Tuesday, June 25, 2013

The Black and White Maestros by Les Tanner (Part Two)

[Editor's note: the following survey of Australian cartoonists was written by cartoonist and cartooning historian Les Tanner for the centenary issue of Sydney publication, The Bulletin, published January 29th, 1980. Les Tanner's Family maintain a facebook page for him here.]

Read part one here.

 Phil May Self portrait

The Black and White Maestros by Les Tanner (Part Two)

Phil May was of a different kettle. Eighteen years younger than Hop, and sickly, he was recruited by W. H. (Hot-on-the) Traill after a Conan-Doyle-like adventure involving a meeting with a stranger in the Bayswater (London) swimming baths, a search and running to earth in a flat in Drury Lane, and an argument about salary (what's new?). So much rubbish and myth has been written about Phil May that it's worth noting that his economy of line had nothing to do with the vagaries of The Bulletin press. It had everything to do with his admiration for the careful paring away of non-essentials. Traill once said to him: "Look here, Mr May, Hopkins puts a good deal more work into his drawings than you do. Can't you finish yours up a bit?" May replied: "When I can leave out half the lines I use now, I shall want six times the money I am being paid now."

Unlike Hop, May didn't give a damn about politics and demanded that cartoon ideas be written out for him. Even "Things I see when I'm out without a gun" wasn't his title. It was Hop's suggestion. May just did the drawings. But what drawings — and what people to work with!

Phil May Postcard

The more you read around The Bulletin's early years, the more aware you become of Archibald, his zest and his vigor, prodding and pointing to some aspect of life, whether it was a woman buying meat or a child crying, as he walked artists and writers around the streets. Both May and Norman Lindsay recalled these outings. No wonder Phil May's output was so great — 900 drawings in two years — with such a man egging him to more and fresh ideas. How many editors have the wit and style to start out named John Feltham and end up as Jules Francois?

By the end of the century, the pantheon was almost complete. George Rossi Ashton, who had come to Australia to join his brother, Julian, succeeded Phil May. George Lambert, Fred Leist, Frank Mahony, B. E. Minns, Alf Vincent, Percy Spence, Tom Durkin, D. H. Souter, Ambrose Dyson and Hugh McCrae, all "saving their best work for The Bulletin," appeared together with Hop in the Christmas edition of 1899.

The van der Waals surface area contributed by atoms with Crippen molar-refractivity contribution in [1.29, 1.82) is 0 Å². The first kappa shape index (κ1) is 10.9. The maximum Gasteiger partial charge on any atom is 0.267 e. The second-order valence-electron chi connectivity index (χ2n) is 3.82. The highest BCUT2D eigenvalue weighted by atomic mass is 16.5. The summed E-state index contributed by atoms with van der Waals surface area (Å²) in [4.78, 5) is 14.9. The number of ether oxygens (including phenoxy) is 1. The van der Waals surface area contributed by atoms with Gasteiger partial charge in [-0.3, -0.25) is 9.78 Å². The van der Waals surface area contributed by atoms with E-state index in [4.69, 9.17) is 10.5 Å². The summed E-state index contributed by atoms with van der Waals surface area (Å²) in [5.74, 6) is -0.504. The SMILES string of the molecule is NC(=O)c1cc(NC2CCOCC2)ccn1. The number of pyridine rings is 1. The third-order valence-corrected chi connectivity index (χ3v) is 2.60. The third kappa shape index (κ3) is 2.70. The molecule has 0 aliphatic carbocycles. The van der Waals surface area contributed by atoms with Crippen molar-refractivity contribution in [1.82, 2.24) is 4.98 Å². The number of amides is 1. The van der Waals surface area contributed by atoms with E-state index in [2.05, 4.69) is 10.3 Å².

D. H. Souter

Such were Archibald's persuasive talents that he even talked Tom Roberts into covering the Melbourne Cup of 1886. No wonder everyone wanted to be in the magazine.

In 1886 Traill left and, after some ups and downs, Archibald persuaded William Macleod, one of The Bulletin's original illustrators, to give up his work on the Picturesque Atlas of Australia and take up the management. (An artist with business sense is not the contradiction it sounds; ask Rudy Komon). Macleod and Archibald became equal partners and an added dimension was given to the kindly understanding of artists already present at The Bulletin.

 Our demoralized black brother
Police Trooper: ‘Well Jacky! What have you been up to this time?’
Jacky: ‘Not much, boss. Only swearing like a plurry trooper.’ (Frank Mahony)

Critics argue as to whether it was A. G. Stephens or Julian Ashton who discovered Norman Lindsay. The artist has said in effect it was neither but his friend, Jack Elkington, who recommended him to Archibald. No one doubts who accepted the recommendation.

In 1901 the young Victorian artist arrived in Sydney on the same day as the Duke and Duchess of York. "Flags, bands, banners and triumphal arches everywhere," he wrote, "and not a room to be had anywhere."

Lindsay and photo-engraving were made for each other. M. G. Skipper, writing in 1930 for The Bulletin's 50th anniversary, said: "If Norman Lindsay had to draw for the wood engraver he could no more have developed his peculiar style than Beethoven could have produced his symphonies if he had had to score them for the tom-tom." Personally, I would have said Debussy, but what's in a name in the afternoon of a faun?

Norman Lindsay's style has its adherents and opponents. Most of his family certainly took to it with glee. At times it's hard to know whether it is Norman, Lionel, Percy or Ray's creature looking at you through those slanted eyes. The only exception was when something big and portentous had to be drawn. Then it was all stops out for Norman as the pen-tip dipped into bravura and the War God sounded his gong.

The one Lindsay no one denies is sister Ruby. She, significantly, didn't use the family surname. She signed her work simply Ruby Lind and you can still fool people, who can spot any of the other Lindsays, with her work. Cool elegance of line and stylish economy of composition were her earmarks. She married Will Dyson, the cartoonist, and died tragically in the influenza epidemic of 1919.

Lionel Lindsay made himself a household name with a character in The Bulletin that Norman had got bored with after two or three drawings — Chunder Loo of Akim Foo, the boot-polish Indian.

 Chunder Loo of Akim Foo, the boot-polish Indian - Lionel Lindsay

The Black and White Maestros © the estate of Les Tanner.

English Comics Diversion: The Wonder Feb 2nd 1946


Mandrake The Magician - Feature Productions

Notes on New Zealand comics publisher Feature Productions and covers of first twenty issues of Mandrake the Magician here. Covers from FP production editions of Lee Falk's long enduring character, Mandrake the Magician, #21- #40 featured below.